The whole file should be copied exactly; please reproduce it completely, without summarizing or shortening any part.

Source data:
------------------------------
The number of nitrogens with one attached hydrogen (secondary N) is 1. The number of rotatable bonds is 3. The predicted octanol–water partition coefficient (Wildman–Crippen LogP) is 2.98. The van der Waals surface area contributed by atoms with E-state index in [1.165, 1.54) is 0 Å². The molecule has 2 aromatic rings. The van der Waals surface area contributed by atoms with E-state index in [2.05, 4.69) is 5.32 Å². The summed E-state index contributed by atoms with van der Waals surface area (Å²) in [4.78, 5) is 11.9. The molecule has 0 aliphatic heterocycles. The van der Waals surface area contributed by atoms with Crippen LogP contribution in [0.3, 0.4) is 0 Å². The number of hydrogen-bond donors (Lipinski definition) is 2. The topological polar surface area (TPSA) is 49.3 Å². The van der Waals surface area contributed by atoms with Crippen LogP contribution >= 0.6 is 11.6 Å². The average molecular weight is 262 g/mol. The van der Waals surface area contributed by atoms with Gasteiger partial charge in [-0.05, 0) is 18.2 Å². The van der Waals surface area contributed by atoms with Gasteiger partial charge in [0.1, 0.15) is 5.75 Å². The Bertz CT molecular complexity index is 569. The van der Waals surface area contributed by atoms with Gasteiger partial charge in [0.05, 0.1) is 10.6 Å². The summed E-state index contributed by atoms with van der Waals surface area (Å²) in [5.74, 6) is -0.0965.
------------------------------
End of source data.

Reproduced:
The number of nitrogens with one attached hydrogen (secondary N) is 1. The number of rotatable bonds is 3. The predicted octanol–water partition coefficient (Wildman–Crippen LogP) is 2.98. The van der Waals surface area contributed by atoms with E-state index in [1.165, 1.54) is 0 Å². The molecule has 2 aromatic rings. The van der Waals surface area contributed by atoms with E-state index in [2.05, 4.69) is 5.32 Å². The summed E-state index contributed by atoms with van der Waals surface area (Å²) in [4.78, 5) is 11.9. The molecule has 0 aliphatic heterocycles. The van der Waals surface area contributed by atoms with Crippen LogP contribution in [0.3, 0.4) is 0 Å². The number of hydrogen-bond donors (Lipinski definition) is 2. The topological polar surface area (TPSA) is 49.3 Å². The van der Waals surface area contributed by atoms with Crippen LogP contribution >= 0.6 is 11.6 Å². The average molecular weight is 262 g/mol. The van der Waals surface area contributed by atoms with Gasteiger partial charge in [-0.05, 0) is 18.2 Å². The van der Waals surface area contributed by atoms with Gasteiger partial charge in [0.1, 0.15) is 5.75 Å². The Bertz CT molecular complexity index is 569. The van der Waals surface area contributed by atoms with Gasteiger partial charge in [0.05, 0.1) is 10.6 Å². The summed E-state index contributed by atoms with van der Waals surface area (Å²) in [5.74, 6) is -0.0965.